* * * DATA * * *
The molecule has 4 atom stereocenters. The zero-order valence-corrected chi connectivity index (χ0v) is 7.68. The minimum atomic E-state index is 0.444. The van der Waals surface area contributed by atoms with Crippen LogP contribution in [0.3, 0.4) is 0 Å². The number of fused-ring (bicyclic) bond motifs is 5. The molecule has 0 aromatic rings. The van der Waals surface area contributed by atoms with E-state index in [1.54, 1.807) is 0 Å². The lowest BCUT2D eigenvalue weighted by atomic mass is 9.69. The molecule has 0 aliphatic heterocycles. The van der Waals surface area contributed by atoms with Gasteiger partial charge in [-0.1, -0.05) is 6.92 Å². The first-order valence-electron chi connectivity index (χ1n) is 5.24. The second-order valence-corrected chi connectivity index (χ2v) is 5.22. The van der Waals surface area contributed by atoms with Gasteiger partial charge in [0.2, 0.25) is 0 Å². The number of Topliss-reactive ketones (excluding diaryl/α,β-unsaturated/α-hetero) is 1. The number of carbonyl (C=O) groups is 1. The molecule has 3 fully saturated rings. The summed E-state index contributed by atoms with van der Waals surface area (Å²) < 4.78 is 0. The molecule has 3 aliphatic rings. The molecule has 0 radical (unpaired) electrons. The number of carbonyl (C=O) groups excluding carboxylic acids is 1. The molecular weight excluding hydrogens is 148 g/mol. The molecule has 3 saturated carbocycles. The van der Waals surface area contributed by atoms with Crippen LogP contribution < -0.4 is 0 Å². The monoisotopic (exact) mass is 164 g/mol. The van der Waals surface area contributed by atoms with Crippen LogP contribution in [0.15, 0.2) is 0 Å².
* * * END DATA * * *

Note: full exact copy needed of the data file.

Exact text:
The molecule has 4 atom stereocenters. The zero-order valence-corrected chi connectivity index (χ0v) is 7.68. The minimum atomic E-state index is 0.444. The van der Waals surface area contributed by atoms with Crippen LogP contribution in [0.3, 0.4) is 0 Å². The number of fused-ring (bicyclic) bond motifs is 5. The molecule has 0 aromatic rings. The van der Waals surface area contributed by atoms with E-state index in [1.54, 1.807) is 0 Å². The lowest BCUT2D eigenvalue weighted by atomic mass is 9.69. The molecule has 0 aliphatic heterocycles. The van der Waals surface area contributed by atoms with Gasteiger partial charge in [-0.1, -0.05) is 6.92 Å². The first-order valence-electron chi connectivity index (χ1n) is 5.24. The second-order valence-corrected chi connectivity index (χ2v) is 5.22. The van der Waals surface area contributed by atoms with Gasteiger partial charge in [0.2, 0.25) is 0 Å². The number of Topliss-reactive ketones (excluding diaryl/α,β-unsaturated/α-hetero) is 1. The number of carbonyl (C=O) groups is 1. The molecule has 3 fully saturated rings. The summed E-state index contributed by atoms with van der Waals surface area (Å²) < 4.78 is 0. The molecule has 3 aliphatic rings. The molecule has 0 radical (unpaired) electrons. The number of carbonyl (C=O) groups excluding carboxylic acids is 1. The molecular weight excluding hydrogens is 148 g/mol. The molecule has 3 saturated carbocycles. The van der Waals surface area contributed by atoms with Crippen LogP contribution < -0.4 is 0 Å². The monoisotopic (exact) mass is 164 g/mol. The van der Waals surface area contributed by atoms with Crippen LogP contribution in [0.15, 0.2) is 0 Å².